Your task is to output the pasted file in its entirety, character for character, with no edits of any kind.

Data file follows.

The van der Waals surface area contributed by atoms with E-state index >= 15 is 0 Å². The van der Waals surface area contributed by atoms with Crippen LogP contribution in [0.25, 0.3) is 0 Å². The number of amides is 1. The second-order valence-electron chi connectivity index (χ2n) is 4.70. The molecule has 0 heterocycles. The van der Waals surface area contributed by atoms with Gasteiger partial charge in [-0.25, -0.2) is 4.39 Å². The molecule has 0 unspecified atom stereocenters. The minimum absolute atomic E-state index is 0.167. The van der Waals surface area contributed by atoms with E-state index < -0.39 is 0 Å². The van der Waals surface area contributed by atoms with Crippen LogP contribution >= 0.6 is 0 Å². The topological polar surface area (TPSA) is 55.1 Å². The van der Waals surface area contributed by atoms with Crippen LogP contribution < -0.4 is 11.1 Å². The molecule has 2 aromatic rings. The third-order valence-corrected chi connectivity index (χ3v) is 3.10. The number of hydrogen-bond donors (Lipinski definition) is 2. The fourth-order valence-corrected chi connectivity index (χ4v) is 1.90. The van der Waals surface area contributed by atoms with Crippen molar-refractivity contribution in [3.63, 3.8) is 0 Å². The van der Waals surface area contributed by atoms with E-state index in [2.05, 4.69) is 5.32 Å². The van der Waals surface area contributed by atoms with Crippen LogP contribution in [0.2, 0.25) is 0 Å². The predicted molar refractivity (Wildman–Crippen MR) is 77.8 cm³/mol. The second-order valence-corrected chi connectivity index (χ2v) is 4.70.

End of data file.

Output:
The van der Waals surface area contributed by atoms with E-state index >= 15 is 0 Å². The van der Waals surface area contributed by atoms with Crippen LogP contribution in [0.25, 0.3) is 0 Å². The number of amides is 1. The second-order valence-electron chi connectivity index (χ2n) is 4.70. The molecule has 0 heterocycles. The van der Waals surface area contributed by atoms with Gasteiger partial charge in [-0.25, -0.2) is 4.39 Å². The molecule has 0 unspecified atom stereocenters. The minimum absolute atomic E-state index is 0.167. The van der Waals surface area contributed by atoms with E-state index < -0.39 is 0 Å². The van der Waals surface area contributed by atoms with Crippen LogP contribution >= 0.6 is 0 Å². The topological polar surface area (TPSA) is 55.1 Å². The van der Waals surface area contributed by atoms with Crippen LogP contribution < -0.4 is 11.1 Å². The molecule has 2 aromatic rings. The third-order valence-corrected chi connectivity index (χ3v) is 3.10. The number of hydrogen-bond donors (Lipinski definition) is 2. The fourth-order valence-corrected chi connectivity index (χ4v) is 1.90. The van der Waals surface area contributed by atoms with Crippen molar-refractivity contribution in [3.63, 3.8) is 0 Å². The van der Waals surface area contributed by atoms with E-state index in [2.05, 4.69) is 5.32 Å². The van der Waals surface area contributed by atoms with Crippen LogP contribution in [0.2, 0.25) is 0 Å². The predicted molar refractivity (Wildman–Crippen MR) is 77.8 cm³/mol. The second-order valence-corrected chi connectivity index (χ2v) is 4.70.